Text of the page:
Turkey's strategic importance, as a gateway to the Caucasus, Central Asia, the Middle East and the Balkans, have been less vocal about human rights than the Europeans.
Of course, the continued existence of a separatist, terrorist campaign puts a brake of some degree on human rights or democratization developments, but still there is considerable progress. The fact that even Kurdish terrorist groups have acknowledged that separatism is no longer an option, that the arms struggle should be abandoned, does represent a qualitative change in the situation, and one that Turkey may be able to exploit to its advantage to put this chapter behind it. It is not easy to prescribe solutions to a problem as complex as this. But this is clearly a time when imagination, innovation, flexibility will be important, as Turkey seeks to take advantage of all of these developments, and produce a situation in the southeast which is a lasting and a just one, and which will lead to the prosperity and integration of all the citizens of Turkey who live there.
By accelerating the steps towards greater democracy and respect for human rights, Turkey will be able to tap the full potential of its rich, multi-ethnic society and traditions; exploit the recent, favorable turn of events precipitated by Ocalan's capture; and refocus international interest in Turkey to more favorable and profitable ground. Through steps such as restructuring state security courts, early passage of a repentance law, ending the state of emergency in provinces where the security situation warrants, and concrete action to improve socio-economic conditions in the southeast, Turkey will launch a process of healing that can begin to close the chapter of its long struggle with terrorist separatism.
What About the Triangle of Turkey, the EU and the U.S.? Keeping Turkey tied tightly to the West remains a strong American priority. That is the principal reason why the U.S. worked very hard behind the scene to support Turkey’s joining the E.U. There are suggestions that Turkey's presence in the EU might not be in Washington's interests. Yet, Washington stresses that it is inconceivable to imagine a Europe that moves into the 21st century increasingly peaceful and stable, and secure and prosperous, without Turkey being an integral part of that process as well.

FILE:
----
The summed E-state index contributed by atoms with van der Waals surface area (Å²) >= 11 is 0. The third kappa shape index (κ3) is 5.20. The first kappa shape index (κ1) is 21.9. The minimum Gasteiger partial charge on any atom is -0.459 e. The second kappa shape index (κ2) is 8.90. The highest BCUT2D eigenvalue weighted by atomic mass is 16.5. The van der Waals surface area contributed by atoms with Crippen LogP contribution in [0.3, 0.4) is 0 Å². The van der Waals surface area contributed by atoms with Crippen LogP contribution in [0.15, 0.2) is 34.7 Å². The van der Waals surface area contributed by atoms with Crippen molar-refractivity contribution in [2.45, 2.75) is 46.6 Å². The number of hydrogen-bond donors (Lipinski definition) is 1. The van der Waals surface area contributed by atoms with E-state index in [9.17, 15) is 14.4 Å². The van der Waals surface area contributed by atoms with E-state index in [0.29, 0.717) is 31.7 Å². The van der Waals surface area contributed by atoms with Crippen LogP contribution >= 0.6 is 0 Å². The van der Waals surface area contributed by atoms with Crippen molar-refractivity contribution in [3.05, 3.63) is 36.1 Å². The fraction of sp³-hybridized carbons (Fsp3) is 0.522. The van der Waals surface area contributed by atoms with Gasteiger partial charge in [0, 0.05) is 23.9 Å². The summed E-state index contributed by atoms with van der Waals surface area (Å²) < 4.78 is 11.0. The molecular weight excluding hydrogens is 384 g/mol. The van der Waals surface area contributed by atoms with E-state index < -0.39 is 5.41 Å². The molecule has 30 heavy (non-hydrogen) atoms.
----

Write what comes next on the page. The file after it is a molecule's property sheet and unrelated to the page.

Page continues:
U.S. officials argue that this is not a zero-sum game. Washington will compete as effectively as it can with its European rivals for commercial and geopolitical advantages in Turkey. In the eyes of Washington, Europe and Turkey are inextricably linked by history, by geography, by economics and by destiny, and that Turkey will be part of Europe fully and completely at some point, as the logic of these realities plays itself out. A deepening of Europe’s strategic and cultural reservations has long reinforced economic and practical bars to Turkish integration with Europe. U.S. officials repeatedly warned that a Turkey rejected by the EU would be a strategic loss for the West and urged the EU not to exclude Turkey for religious or cultural reasons.
Although Turkey was included as an official candidate in December 1999 to the EU enlargement process, the E.U. views Turkey in a markedly different context than the United States. Non-strategic factors, especially human rights and the Kurdish issue, have led to increasing strains in Turkey's relations with the EU. If Turkey does not join the EU in the near future, Ankara could find itself excluded from the key decisions that affect Europe's-- and its own--security. This in turn could further estrange Ankara from Europe and deepen the discord between Europe and the U.S., which strongly supports Turkey's bid for EU membership.